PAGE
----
WATCH: Go Underground With Jamaica's 'Gully Queens'
BY Thom Senzee
July 31 2014 6:30 AM ET
Not a sewer, Shoemaker Gully is a storm drain that in addition to catching water from Kingston's streets, serves as home and hearth for the Jamaican capital's forsaken LGBT youth.
"Jamaica is a homophobic society," is the plainly stated fact in the opening scene of Vice News' new documentary, Young and Gay: Jamaica's Gully Queens. "We grow up to dislike homosexuals. We grow up to hate homosexuality."
The film is a gritty, real-life telling of the story of a tight-knit band of young, LGBT Jamaicans who have found shelter, camaraderie and a modicum of safety-in-numbers in a storm drain beneath the streets of Kingston. It is the second installment in a series Vice is producing under the moniker "Young and Gay." It follows on the heels of Young and Gay in Putin's Russia.
Life is never easy in Kingston's gully life. That's evident during a scene in which some gully residents unveil scarred necks, arms and torsos — battle scars of their predicament as LGBT people in one of the western hemisphere's most violently homophobic societies.
These youth are faced with Jamaica's "murky history" with homophobia and the ongoing tug-of-war about a colonial-era anti-buggery law fought between the country's religious-conservative groups and its more progressive political establishment. Prime Minister Portia Simpson-Miller, for example, brought up the idea of repealing the law when she ran for office three years ago. But as noted in Gully Queens, her promise to review the law, which criminalizes anal sex and provides sentences of up to 10 years in prison, has yet to materialize.
While opposing groups duke it out in Jamaica's political arena and on the streets, where a group of nearly 25,000 supporters recently expressed an almost fetishized protectiveness of the buggery law, the LGBT community in Kingston is split in two.
"We have a kind of classism of rich queens and scary queens — the poor queens who live in the gully," says a Kingston "rich queen" identified in the Vice film only as "Maurice."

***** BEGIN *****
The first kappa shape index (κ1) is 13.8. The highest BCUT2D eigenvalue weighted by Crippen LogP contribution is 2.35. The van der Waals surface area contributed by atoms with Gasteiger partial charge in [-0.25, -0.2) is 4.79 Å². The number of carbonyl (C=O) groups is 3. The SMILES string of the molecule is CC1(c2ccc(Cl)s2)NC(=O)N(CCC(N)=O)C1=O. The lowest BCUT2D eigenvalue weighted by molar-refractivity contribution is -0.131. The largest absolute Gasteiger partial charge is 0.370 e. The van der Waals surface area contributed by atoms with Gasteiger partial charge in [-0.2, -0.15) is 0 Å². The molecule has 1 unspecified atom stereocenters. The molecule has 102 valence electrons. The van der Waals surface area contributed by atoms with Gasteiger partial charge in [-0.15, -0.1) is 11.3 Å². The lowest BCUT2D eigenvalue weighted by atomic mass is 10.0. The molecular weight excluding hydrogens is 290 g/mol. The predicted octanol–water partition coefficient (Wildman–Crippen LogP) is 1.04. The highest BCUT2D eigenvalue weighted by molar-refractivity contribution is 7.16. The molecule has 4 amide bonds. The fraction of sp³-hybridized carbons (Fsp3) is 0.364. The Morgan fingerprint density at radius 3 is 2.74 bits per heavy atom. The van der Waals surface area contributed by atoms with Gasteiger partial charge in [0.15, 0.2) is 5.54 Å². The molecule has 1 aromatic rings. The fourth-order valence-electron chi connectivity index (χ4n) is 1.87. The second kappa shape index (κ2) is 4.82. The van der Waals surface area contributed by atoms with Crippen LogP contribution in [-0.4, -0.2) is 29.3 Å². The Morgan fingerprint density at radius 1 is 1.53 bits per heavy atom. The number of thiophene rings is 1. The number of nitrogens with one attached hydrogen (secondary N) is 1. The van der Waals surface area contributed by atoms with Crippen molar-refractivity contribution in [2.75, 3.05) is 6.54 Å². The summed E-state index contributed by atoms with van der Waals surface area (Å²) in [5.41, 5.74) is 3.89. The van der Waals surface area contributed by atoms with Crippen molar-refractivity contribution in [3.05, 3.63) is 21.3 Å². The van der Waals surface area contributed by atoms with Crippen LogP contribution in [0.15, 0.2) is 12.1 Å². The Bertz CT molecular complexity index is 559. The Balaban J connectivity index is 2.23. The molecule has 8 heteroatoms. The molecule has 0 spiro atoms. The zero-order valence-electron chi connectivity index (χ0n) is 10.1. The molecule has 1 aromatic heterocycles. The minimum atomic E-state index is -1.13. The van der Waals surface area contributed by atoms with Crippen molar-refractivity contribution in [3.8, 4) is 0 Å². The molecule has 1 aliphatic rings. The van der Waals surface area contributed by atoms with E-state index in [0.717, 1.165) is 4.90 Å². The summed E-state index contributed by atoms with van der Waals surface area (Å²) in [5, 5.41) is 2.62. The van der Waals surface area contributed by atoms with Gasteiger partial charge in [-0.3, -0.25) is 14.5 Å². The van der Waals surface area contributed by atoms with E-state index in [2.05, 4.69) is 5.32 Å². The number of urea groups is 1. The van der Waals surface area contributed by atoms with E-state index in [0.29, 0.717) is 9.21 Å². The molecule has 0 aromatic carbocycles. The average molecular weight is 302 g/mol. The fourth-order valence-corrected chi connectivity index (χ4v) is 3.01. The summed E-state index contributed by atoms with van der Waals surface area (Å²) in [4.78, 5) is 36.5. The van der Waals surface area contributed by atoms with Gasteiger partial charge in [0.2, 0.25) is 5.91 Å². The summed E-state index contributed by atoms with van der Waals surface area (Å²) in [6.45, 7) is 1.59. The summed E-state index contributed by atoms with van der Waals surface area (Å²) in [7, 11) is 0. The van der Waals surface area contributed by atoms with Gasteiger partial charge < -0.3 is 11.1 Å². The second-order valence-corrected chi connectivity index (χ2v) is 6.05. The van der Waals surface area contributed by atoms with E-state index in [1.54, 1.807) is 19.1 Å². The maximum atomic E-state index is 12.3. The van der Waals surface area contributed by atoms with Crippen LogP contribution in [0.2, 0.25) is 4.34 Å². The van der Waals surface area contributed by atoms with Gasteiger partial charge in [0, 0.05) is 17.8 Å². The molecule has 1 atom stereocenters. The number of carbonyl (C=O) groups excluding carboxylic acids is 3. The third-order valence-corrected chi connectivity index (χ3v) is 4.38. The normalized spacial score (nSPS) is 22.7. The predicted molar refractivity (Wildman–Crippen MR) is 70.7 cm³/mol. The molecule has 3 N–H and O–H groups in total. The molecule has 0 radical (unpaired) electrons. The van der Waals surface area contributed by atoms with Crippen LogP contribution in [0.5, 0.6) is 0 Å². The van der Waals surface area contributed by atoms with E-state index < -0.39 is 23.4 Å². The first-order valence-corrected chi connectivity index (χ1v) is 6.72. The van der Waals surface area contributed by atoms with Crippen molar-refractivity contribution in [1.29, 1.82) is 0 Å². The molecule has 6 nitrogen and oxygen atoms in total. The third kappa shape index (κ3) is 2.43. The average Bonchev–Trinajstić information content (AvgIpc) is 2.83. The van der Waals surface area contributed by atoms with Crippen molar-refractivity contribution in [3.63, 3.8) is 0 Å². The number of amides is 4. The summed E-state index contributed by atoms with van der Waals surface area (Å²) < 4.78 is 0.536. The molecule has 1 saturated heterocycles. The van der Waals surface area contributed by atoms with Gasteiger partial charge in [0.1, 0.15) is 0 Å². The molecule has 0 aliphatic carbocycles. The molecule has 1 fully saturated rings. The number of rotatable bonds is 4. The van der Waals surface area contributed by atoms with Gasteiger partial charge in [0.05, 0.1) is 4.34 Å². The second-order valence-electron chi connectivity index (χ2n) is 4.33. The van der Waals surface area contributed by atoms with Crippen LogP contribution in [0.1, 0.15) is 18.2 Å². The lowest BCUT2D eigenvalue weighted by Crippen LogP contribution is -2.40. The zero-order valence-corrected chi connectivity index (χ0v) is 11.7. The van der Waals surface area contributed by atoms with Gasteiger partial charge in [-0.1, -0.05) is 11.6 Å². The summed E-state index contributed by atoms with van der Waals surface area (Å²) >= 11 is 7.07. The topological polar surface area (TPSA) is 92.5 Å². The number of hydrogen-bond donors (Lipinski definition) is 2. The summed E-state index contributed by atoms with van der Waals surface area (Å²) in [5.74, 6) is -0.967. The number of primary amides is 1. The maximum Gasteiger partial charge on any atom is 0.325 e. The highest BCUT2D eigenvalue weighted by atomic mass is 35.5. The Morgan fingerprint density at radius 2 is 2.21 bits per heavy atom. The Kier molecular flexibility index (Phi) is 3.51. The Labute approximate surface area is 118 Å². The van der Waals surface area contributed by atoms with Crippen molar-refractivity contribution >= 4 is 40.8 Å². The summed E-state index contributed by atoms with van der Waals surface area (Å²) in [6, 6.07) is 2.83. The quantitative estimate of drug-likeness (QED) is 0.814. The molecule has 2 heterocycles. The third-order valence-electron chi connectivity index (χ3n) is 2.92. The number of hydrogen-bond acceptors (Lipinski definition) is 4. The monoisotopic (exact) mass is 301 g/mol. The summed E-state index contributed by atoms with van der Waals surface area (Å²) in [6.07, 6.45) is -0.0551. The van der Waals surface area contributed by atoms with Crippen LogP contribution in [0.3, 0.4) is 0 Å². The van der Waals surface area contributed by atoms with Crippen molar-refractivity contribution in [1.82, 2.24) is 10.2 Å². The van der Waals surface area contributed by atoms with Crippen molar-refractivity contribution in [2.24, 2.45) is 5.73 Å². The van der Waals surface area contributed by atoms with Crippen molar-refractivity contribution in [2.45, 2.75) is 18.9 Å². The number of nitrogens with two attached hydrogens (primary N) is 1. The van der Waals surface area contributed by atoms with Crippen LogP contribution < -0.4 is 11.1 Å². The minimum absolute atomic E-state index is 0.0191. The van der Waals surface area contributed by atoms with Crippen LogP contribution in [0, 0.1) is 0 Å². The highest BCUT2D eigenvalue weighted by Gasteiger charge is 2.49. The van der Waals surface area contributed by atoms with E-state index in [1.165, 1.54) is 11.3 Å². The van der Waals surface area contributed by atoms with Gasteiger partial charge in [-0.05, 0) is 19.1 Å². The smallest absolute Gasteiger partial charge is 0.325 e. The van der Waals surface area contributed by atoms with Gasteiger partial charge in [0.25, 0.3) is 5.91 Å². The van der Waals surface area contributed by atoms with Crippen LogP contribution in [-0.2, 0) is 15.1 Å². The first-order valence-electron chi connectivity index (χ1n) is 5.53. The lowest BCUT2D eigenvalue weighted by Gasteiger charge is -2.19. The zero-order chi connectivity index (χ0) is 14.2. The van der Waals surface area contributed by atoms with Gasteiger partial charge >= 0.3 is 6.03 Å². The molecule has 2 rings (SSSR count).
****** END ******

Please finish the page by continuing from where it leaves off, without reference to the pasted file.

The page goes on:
"Rich queens say, 'if they'd just be more like us, they'd be safer,'" Maurice continues. Hardly an elitist, Maurice is shown in the film leading an awareness campaign to bring the "gully queens" out of the shadows of the storm drain and onto the street where he hopes they can assert their right to live free of fear and violent assaults. But as soon as their peaceful demonstration starts, drivers shout antigay slurs as they pass.
The film compellingly portrays how homophobia and transphobia are so engrained in Jamaican culture that the tragedy of the young LGBT Jamaicans seems lost on a government official interviewed. The official says it's not the government's responsibility to care for youth whose families have forsaken them.
Meanwhile Vice's new film reveals a world beneath the streets of Kingston where some of Jamaica's young LGBT residents work to maintain their health and hygiene while also making a living, sometimes by selling snacks — and sometimes via sex work.
Recent reports say a homeless shelter for this largely ignored population may be in the works. The Jamaica Observer reports that Deputy Police Superintendent Christopher Murdock has proposed a homeless shelter where "gay men in New Kingston can access medication, psychological evaluation, counseling and skills training." He was speaking at a meeting near Shoemaker Gully, where the LGBT population featured in the new Vice documentary film live.
The meeting was arranged to address complaints from local residents that the LGBT youth living in the gully have been involved in murders, robberies and break-ins, and to discuss solutions to the homelessness problem in the area. A judge in New Kingston actually had to rule in March on whether the homeless youth should be kicked out of the sewers because of the complaints. In what qualifies as good news, the judge allowed them to stay.
Ironically, as Gay Star News reports, some of the organizers of the meeting were involved in closing down a shelter that once existed to serve the same population those same organizers say need a shelter now.
Watch Vice's Young and Gay: Jamaica's Gully Queens in the video below:
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